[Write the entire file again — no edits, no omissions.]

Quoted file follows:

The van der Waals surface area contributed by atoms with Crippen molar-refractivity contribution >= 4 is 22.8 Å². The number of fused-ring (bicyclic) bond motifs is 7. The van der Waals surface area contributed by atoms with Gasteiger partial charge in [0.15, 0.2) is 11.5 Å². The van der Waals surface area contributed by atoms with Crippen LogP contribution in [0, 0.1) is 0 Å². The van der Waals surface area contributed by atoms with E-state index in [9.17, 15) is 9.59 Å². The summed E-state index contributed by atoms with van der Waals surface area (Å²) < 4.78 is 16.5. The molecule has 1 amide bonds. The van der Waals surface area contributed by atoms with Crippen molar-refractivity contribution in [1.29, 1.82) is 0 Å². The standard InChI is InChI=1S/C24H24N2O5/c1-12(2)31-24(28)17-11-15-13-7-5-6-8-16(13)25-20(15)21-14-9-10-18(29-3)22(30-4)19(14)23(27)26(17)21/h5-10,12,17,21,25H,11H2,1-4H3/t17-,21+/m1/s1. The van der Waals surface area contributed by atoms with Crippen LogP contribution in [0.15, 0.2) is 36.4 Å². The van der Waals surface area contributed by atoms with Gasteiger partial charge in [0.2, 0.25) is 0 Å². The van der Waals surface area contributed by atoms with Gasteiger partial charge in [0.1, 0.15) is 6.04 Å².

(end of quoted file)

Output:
The van der Waals surface area contributed by atoms with Crippen molar-refractivity contribution >= 4 is 22.8 Å². The number of fused-ring (bicyclic) bond motifs is 7. The van der Waals surface area contributed by atoms with Gasteiger partial charge in [0.15, 0.2) is 11.5 Å². The van der Waals surface area contributed by atoms with Crippen LogP contribution in [0, 0.1) is 0 Å². The van der Waals surface area contributed by atoms with E-state index in [9.17, 15) is 9.59 Å². The summed E-state index contributed by atoms with van der Waals surface area (Å²) < 4.78 is 16.5. The molecule has 1 amide bonds. The van der Waals surface area contributed by atoms with Crippen molar-refractivity contribution in [1.29, 1.82) is 0 Å². The standard InChI is InChI=1S/C24H24N2O5/c1-12(2)31-24(28)17-11-15-13-7-5-6-8-16(13)25-20(15)21-14-9-10-18(29-3)22(30-4)19(14)23(27)26(17)21/h5-10,12,17,21,25H,11H2,1-4H3/t17-,21+/m1/s1. The van der Waals surface area contributed by atoms with Crippen LogP contribution in [0.15, 0.2) is 36.4 Å². The van der Waals surface area contributed by atoms with Gasteiger partial charge in [0.2, 0.25) is 0 Å². The van der Waals surface area contributed by atoms with Gasteiger partial charge in [0.1, 0.15) is 6.04 Å².